Will the real Anwar Ibrahim please stand up?
Like many rational Malaysians, I am concerned about the future of the country. The re- emergence of Anwar Ibrahim in Malaysia's political scene has resulted in a dynamic shift in politics.
The fusion of his established charisma, intriguing persona and current events have contributed to this dynamic shift.
However, what concerns me is his brand of politics, relying on the message of ‘hope’ for Malaysians. Hope is abstract and is infinite. Anwar is likened to a painter drawing on an empty canvass where the only limitation is his imagination.
‘Hope’ can be anything he wants it to be. Anwar has his ears close to the ground. Through his extensive network, he understands the sentiments on the ground and he uses this as colours for the empty canvass.
But as a rational Malaysian, the concern is that his painting of Malaysia's future is based on what will get him in power and not on substantive policy on a sustainable basis. Does he really believe in what he is saying? Can we believe what he is saying? Can Anwar change Malaysia?
Many think he is the leader that will bring forth the hope and aspirations of all Malaysians. I think not. If we look at Anwar's track record as a leader, his time in Umno was tainted with claims of cronyism and corruption. He was known to be a man in a hurry, ousting Umno stalwart Ghafar Baba mercilessly.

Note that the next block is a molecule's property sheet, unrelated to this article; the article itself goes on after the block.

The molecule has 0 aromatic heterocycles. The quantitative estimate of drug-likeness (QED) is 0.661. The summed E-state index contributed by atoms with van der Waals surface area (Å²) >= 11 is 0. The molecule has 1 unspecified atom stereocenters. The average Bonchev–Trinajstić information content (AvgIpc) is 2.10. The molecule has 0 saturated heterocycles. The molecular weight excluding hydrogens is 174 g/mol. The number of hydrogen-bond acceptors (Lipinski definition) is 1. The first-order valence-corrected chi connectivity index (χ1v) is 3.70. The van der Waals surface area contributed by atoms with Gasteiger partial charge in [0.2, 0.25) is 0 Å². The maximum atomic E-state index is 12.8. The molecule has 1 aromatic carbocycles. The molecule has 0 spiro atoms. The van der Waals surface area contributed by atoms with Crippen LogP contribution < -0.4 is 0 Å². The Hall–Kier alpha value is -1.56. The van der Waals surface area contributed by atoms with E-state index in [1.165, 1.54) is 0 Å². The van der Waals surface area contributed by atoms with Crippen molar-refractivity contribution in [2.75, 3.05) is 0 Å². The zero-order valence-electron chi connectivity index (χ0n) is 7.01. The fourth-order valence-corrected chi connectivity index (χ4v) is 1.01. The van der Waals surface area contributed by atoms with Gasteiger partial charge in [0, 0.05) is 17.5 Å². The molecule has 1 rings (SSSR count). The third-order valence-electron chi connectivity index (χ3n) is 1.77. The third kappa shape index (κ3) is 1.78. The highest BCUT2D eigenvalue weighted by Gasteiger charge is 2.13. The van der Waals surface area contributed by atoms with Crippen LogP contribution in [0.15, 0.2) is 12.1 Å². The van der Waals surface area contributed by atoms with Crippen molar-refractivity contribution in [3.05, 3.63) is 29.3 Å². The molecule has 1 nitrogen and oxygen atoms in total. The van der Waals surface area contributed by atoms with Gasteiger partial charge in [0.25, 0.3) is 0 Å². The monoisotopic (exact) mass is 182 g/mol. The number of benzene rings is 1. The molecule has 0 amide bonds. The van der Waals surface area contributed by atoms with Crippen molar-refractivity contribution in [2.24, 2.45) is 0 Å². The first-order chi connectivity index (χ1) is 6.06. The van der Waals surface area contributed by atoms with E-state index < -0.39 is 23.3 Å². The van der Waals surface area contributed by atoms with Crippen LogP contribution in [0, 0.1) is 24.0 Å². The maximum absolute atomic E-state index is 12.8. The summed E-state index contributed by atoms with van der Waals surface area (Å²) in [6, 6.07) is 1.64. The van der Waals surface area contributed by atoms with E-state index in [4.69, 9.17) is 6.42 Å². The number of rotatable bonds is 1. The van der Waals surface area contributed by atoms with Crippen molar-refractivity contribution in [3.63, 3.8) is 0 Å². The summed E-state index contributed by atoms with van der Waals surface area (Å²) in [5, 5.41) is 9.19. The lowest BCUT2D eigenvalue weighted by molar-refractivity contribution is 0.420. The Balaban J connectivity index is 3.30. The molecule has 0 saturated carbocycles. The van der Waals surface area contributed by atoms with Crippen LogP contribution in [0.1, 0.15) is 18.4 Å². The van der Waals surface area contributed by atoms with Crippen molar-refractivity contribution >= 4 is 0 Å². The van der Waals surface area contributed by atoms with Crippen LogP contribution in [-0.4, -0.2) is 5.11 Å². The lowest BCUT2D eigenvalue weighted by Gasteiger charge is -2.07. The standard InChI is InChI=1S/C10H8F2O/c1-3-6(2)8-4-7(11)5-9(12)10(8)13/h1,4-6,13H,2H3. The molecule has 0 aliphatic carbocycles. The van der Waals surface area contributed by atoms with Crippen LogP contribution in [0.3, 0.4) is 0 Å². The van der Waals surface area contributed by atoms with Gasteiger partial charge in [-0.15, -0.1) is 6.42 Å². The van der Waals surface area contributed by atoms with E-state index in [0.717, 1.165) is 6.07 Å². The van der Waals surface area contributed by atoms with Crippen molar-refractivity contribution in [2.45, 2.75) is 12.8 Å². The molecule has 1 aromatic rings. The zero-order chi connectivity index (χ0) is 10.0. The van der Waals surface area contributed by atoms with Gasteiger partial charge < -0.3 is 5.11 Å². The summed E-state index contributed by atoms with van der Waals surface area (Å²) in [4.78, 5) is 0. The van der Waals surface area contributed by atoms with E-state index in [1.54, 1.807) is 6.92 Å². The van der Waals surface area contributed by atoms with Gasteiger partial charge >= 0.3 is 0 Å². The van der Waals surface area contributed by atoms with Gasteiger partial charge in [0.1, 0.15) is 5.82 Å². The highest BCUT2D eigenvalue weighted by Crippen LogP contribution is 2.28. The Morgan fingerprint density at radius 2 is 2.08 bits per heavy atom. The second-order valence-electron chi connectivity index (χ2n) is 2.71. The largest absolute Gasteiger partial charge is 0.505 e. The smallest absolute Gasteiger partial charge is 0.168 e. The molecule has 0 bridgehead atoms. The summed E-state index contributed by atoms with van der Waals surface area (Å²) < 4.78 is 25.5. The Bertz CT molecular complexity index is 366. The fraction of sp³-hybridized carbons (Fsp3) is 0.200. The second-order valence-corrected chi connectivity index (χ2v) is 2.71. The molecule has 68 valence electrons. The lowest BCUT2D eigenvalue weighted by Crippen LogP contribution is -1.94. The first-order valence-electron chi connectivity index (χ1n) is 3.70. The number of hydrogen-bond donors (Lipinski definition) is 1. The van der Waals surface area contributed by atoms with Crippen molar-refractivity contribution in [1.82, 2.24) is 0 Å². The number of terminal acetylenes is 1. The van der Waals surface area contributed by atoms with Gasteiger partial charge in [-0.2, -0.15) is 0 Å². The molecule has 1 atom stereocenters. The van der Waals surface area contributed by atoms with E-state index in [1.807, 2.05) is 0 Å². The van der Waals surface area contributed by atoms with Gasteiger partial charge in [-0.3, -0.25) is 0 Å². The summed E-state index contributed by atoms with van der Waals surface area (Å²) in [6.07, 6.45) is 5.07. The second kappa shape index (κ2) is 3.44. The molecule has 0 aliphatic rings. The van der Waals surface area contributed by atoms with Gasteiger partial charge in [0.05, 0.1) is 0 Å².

Maybe some would argue that his time in confinement has given him a different perspective of life. Somehow, his few years away warrants his ‘knighthood’ as South East Asia's Nelson Mandela.
Because of his 'suffering', he now has the moral authority to be the messenger of hope for Malaysian politics. However, I would argue that the best proxy to judge his current leadership post-Umno is his management of his party PKR today.
The party, reflects the leader. After March 8 swept the nation, Anwar's PKR has fell short of voter's expectations. The Selangor government fiasco(s), the recent Perak ‘sex and money’ scandal all indicate that the message of hope somehow got lost in translation.
Zulkifli Nordin's recent actions prove that there is trouble brewing in the multiracial party. What is Azmin Ali stand? Saifuddin Nasution’s? Even worse, Anwar Ibrahim’s?
The differences runs deep in PKR and it indicates that there is no strong strand of belief that is holding them together.
Another clear indication of Anwar's true brand of leadership is the behaviour of Anwar's hardcore supporters. Reports of gangsterism involving local and international media, reports of disruptive behaviour towards women, all this reflects on the real leadership stand of Anwar Ibrahim.
As rational Malaysians, we must judge Anwar on real and tangible events and not merely as the harbinger of hope. Not all of us are rats of Hamelin that will follow his mesmerising tune into our graves.
The question that rational Malaysians must ask therefore is, will the real Anwar Ibrahim, please stand up? Decide once and for all is your motto ‘A New Dawn For Malaysia’ or ‘Lawan Tetap Lawan’ ?